In the Latin American countries surveyed (Argentina, Brazil and Mexico) in the 2015 Edelman Trust Barometer, the private sector continues to hold double the trust of the public sector. But that’s only at home.
Since the Trust Barometer started analyzing business trust based on location of headquarters, we’ve seen the same broad result: Companies from developing countries have a large trust deficit compared to companies from developed markets.
Companies from Brazil and Mexico are among the least trusted countries to do business with. Many brands from Latin America are competing against international media headlines about corruption and violence in the region. Though, back home, these regional multinational companies have a moderately high level of reliance, global consumers have limited awareness of their local reputation.
However, across this region, trust in government is lower than global averages. One hypothesis could be that Latin Americans do not believe their respective country’s authorities are looking out for their best interests. It’s worth repeating the gap between trust in government and trust in business; the private sector continues to hold double the trust of the public sector.
This gap provides companies a great opportunity to lead positive change. They have the license to lead in a way that government no longer holds. This is currently happening and its continuance may even positively contribute to the “nation’s brand,” adding credibility to the country.
But, that is only step one. To build trust locally and internationally, companies must:
- Establish a new dialogue with stakeholders.
Customers want more involvement with companies. They want to understand why and how it functions, and to be able to engage in a dialogue. This is what a trusting relationship with a brand means to them. Otherwise, respondents have indicated they would not buy a product or service, they would actually criticize the company amongst friends and family and over a third among Latin Americans’ countries surveyed, said that would share negative comments on social channels.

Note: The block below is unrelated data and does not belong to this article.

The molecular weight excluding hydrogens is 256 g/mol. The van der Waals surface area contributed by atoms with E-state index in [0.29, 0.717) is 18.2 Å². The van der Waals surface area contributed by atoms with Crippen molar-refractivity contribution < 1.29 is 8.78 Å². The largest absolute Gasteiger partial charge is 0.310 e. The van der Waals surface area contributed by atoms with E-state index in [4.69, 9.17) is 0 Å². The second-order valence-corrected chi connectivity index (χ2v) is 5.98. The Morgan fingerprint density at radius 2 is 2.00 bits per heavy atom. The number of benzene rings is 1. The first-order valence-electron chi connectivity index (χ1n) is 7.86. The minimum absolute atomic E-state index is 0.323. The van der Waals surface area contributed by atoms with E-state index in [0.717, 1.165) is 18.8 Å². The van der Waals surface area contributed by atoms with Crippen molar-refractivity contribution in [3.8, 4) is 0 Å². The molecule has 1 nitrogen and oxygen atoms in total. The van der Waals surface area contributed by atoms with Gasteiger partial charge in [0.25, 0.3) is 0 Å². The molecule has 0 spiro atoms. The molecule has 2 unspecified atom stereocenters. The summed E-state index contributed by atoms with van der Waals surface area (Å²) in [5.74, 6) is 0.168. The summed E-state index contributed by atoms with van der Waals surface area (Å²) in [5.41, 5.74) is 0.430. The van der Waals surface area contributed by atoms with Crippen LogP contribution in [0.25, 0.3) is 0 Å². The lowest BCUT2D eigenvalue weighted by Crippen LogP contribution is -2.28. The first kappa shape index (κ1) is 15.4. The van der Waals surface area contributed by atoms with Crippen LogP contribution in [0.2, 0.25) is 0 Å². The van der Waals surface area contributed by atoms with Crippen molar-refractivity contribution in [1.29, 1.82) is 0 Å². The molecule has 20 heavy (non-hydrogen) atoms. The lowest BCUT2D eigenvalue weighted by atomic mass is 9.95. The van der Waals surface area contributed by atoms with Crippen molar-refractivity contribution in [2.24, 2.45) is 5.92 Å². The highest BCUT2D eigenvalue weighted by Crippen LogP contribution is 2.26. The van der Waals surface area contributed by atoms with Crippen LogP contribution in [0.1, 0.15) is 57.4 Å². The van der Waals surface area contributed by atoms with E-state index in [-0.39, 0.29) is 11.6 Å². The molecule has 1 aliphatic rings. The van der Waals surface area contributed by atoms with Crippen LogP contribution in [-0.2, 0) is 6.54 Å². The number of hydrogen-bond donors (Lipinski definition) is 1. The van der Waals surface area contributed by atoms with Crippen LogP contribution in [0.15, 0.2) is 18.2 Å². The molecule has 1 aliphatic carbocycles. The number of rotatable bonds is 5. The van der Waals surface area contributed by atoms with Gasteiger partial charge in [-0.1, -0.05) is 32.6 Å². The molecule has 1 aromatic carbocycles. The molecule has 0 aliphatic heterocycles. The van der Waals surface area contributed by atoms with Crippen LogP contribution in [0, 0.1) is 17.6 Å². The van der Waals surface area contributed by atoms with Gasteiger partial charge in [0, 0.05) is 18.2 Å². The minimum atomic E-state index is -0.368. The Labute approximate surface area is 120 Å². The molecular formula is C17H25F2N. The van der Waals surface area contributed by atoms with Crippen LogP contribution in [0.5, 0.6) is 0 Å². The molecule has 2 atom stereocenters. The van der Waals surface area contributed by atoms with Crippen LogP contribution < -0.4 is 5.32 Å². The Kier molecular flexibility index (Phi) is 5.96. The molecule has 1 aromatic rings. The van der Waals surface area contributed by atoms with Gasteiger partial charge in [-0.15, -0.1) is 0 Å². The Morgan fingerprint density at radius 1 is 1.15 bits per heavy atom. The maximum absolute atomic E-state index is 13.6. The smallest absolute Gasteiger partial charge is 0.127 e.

- Be transparent.
The study highlights 16 trust-building attributes, which fall into five performance clusters. “Engagement,” which includes “Communicates frequently and honestly on the state of its business” and “Integrity,” which includes “Has transparent and open business practices,” are the most important and critical for companies to advance their business and advance innovations in the marketplace. Specifically on the innovation issue, making test results available publicly for review is one of the most important actions that could increase trust in business.
- Demonstrate that you care not only about profit but also about individuals and the society as a whole.
Informed public* respondents stated that innovation is not only occurring too fast, but is driven by needs like greed and business growth over benefit to improve people´s lives or make the world a better place. Between countries surveyed in the region, more than 80 percent of the respondents believe that a company can take specific actions that both increase profits and improve the economic and social conditions in the community where it operates.
In this scenario, the failure of companies to contribute to the greater good is the main reason for the fall of credibility in the private sector in the opinion of more than the half of the Latin Americans respondents.
In summary, our findings point that delivering a good service, product or innovation is not enough. It is necessary that the companies’ behavior be based on the concepts of engagement, transparency, co-creation and bringing personal and social benefits to the consumer.
In a region where people do not trust their own elected officials, it might just be the case that they are looking for that trust from those they chose every day: goods and services providers.
Allan McCrea Steele is the acting CEO, Edelman Latin America.
*Informed Public (Edelman Trust Barometer 2015): 500 respondents in U.S. and China, and 200 in other countries. Ages 25-64, college-educated. In top 25% of household income per age group in each country. Report significant media consumption and engagement in business news and public policy.